by Anisha Suterwala & Emily Ullmann:
The Universidad Técnica Federico Santa María looks like a castle by the sea. Yale is gorgeous, but it doesn’t exactly have the view of this university, which is also one of the best in Chile. We climbed up dozens of stairs (or hundreds, depending on who in our group you ask), to a view that looked out across the entire bay of Valparaíso. When we got to the top, we realized that we were apparently important.
We were greeted by Katie, the International Affairs liaison at the university, who escorted us, much to our surprise, to the house of the rector of the university, Jose Rodriguez. The President’s mansion on Hillhouse may be impressive, but it’s no seaside villa. The house is no longer used as a residence, because in the 1970s, a wave of protests similar to ones sweeping Chile now spurred students to run their own Occupy movement—at the rector’s house.
Arriving at the house, we met the rector, a nanotechnology professor, and a physics professor. An intimidating bunch, they were shockingly warm and funny. The rector directed us to a dining room where eleven plates of crab, shrimp, mussels, and ceviche awaited us. Assuming this was our lunch, we annihilated it. The rest of the group, having more manners and social grace, tried to avoid using their forks as shovels. We were pleased, though slightly embarrassed to realize that we still had two equally delicious courses to go.
The professors spoke to us about entrepreneurship in Chile and their efforts to connect their enterprising students with investors. The obstacle most aspiring entrepreneurs face is that the Chilean upper classes tend to invest their money in stocks and banks, which are sure to provide returns, instead of the more risky business of start-ups. Over roasted salmon, rice, and sautéed vegetables, we discussed everything from student protests to the rector’s college glory days.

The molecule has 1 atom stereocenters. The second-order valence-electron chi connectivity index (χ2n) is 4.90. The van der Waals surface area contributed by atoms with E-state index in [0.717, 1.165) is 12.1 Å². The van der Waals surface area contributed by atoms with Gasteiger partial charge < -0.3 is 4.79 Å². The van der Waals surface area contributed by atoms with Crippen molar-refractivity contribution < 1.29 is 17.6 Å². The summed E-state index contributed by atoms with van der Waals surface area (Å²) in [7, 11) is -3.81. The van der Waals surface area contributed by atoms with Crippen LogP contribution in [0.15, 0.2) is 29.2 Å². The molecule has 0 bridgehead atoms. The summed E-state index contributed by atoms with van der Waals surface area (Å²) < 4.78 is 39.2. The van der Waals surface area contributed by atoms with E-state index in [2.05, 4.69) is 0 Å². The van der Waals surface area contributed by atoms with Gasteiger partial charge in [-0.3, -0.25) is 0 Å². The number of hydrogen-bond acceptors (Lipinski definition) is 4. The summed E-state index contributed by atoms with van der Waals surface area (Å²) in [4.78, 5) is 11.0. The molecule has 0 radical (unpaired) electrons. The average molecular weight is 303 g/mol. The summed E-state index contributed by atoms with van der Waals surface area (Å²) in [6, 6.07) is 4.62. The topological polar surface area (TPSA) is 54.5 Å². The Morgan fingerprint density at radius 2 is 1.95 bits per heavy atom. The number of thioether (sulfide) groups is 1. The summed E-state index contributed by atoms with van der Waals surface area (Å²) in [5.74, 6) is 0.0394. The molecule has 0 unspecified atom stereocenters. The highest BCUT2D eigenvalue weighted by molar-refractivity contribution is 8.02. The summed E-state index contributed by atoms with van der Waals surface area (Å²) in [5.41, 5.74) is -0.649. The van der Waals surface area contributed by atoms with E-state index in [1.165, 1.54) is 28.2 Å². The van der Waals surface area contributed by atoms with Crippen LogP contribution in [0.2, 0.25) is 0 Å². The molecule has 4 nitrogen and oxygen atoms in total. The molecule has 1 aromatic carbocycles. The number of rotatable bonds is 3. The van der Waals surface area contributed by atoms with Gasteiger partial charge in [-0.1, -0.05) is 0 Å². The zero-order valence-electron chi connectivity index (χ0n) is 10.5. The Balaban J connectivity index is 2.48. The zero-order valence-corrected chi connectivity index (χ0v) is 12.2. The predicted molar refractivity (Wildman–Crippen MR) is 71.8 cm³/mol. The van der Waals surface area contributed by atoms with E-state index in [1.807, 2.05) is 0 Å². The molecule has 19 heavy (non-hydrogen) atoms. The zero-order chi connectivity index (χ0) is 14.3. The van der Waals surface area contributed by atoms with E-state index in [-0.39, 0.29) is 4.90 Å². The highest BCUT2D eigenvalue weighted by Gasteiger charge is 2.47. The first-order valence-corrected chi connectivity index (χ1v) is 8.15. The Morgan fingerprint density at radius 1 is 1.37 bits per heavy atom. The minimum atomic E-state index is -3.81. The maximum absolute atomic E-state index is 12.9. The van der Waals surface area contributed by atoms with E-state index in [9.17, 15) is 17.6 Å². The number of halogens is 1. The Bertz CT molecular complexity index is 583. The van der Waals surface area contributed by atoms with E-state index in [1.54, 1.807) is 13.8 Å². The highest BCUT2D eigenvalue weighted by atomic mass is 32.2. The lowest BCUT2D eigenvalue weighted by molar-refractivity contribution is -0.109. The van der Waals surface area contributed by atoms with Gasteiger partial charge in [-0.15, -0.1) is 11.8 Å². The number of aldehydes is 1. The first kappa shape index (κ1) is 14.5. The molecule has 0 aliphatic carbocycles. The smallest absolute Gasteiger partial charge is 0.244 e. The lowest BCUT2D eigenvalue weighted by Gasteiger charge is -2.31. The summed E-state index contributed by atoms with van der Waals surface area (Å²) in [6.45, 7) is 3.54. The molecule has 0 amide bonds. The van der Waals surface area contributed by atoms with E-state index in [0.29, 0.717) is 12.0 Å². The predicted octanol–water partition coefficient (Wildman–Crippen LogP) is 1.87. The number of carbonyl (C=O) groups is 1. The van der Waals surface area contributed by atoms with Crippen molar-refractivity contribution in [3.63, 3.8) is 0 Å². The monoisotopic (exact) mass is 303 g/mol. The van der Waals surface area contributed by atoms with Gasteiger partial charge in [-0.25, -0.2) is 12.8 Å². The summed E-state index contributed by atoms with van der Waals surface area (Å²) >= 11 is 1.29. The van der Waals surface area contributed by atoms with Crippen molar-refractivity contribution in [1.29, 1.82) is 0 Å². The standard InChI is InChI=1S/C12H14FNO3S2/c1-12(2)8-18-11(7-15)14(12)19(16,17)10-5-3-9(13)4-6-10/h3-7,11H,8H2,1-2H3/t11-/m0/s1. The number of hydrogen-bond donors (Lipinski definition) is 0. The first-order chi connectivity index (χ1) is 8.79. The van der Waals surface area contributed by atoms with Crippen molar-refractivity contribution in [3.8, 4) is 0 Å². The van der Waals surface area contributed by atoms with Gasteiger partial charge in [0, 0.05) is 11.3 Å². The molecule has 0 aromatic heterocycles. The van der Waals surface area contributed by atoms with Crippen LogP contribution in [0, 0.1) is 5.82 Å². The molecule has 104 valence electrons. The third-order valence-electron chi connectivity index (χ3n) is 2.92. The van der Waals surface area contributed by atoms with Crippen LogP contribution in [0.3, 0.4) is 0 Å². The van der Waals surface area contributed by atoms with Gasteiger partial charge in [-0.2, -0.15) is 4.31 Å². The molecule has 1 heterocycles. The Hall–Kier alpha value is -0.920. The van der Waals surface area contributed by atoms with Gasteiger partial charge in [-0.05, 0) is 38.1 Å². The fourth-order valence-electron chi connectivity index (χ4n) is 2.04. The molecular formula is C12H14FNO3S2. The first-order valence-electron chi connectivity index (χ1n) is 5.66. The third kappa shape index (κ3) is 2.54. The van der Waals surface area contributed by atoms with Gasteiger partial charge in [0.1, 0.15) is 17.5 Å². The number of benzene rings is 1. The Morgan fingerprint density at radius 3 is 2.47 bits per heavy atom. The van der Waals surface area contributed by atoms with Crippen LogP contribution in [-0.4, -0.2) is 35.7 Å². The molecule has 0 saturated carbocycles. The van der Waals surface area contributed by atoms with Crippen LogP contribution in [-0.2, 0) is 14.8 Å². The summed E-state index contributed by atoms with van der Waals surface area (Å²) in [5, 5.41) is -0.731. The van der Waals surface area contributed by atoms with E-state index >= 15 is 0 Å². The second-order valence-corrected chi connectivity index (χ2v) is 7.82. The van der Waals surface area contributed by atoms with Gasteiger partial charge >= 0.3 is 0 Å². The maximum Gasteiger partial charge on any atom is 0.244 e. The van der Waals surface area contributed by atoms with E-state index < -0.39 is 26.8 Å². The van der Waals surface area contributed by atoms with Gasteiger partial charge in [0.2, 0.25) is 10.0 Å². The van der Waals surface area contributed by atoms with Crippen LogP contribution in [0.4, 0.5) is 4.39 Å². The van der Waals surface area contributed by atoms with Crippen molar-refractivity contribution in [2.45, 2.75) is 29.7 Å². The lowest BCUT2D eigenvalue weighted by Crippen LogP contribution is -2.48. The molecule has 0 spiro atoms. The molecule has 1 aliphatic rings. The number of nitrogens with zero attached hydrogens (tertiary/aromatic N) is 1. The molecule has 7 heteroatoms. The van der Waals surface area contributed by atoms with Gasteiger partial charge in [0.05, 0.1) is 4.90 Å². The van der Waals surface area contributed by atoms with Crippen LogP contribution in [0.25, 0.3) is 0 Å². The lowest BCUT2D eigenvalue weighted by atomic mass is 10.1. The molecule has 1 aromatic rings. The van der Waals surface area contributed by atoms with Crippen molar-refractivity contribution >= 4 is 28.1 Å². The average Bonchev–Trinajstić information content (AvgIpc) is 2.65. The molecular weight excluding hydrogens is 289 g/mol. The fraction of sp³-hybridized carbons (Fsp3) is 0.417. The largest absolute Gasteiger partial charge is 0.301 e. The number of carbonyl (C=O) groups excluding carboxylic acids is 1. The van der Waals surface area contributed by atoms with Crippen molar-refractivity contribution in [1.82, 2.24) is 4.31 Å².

After dessert and coffee or tea we posed for pictures with our wonderful hosts. As they presented us with gifts and said their goodbyes, we were still in shock. In fact, we are still not certain they realize we are just your average college students. But then again, who are we to pass up a three course gourmet meal and farewell gifts at a villa?
As if that wasn’t perfect enough, we walked off our meal by frolicking in the (frigid) Pacific Ocean and soaking up the sun as we lay on the sand.
We’re not sure what we’ll do when we we’re not Yale students anymore and people no longer consider us worth wining and dining.